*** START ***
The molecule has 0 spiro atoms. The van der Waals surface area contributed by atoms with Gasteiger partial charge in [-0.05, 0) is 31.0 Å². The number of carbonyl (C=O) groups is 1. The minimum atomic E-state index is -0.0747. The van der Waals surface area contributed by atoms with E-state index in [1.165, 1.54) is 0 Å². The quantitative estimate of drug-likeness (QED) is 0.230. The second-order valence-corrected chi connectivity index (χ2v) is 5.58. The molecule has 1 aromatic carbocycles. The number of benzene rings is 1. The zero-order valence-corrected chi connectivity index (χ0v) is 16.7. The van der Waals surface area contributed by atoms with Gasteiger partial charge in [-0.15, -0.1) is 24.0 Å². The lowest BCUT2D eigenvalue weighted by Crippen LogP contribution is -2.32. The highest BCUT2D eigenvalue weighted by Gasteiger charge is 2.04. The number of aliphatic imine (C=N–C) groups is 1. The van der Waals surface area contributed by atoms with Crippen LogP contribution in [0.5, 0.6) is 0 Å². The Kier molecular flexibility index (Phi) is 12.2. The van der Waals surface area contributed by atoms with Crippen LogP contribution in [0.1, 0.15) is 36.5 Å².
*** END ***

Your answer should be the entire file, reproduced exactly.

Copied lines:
The molecule has 0 spiro atoms. The van der Waals surface area contributed by atoms with Gasteiger partial charge in [-0.05, 0) is 31.0 Å². The number of carbonyl (C=O) groups is 1. The minimum atomic E-state index is -0.0747. The van der Waals surface area contributed by atoms with E-state index in [1.165, 1.54) is 0 Å². The quantitative estimate of drug-likeness (QED) is 0.230. The second-order valence-corrected chi connectivity index (χ2v) is 5.58. The molecule has 1 aromatic carbocycles. The number of benzene rings is 1. The zero-order valence-corrected chi connectivity index (χ0v) is 16.7. The van der Waals surface area contributed by atoms with Gasteiger partial charge in [-0.15, -0.1) is 24.0 Å². The lowest BCUT2D eigenvalue weighted by Crippen LogP contribution is -2.32. The highest BCUT2D eigenvalue weighted by Gasteiger charge is 2.04. The number of aliphatic imine (C=N–C) groups is 1. The van der Waals surface area contributed by atoms with Crippen LogP contribution in [0.5, 0.6) is 0 Å². The Kier molecular flexibility index (Phi) is 12.2. The van der Waals surface area contributed by atoms with Crippen LogP contribution in [0.1, 0.15) is 36.5 Å².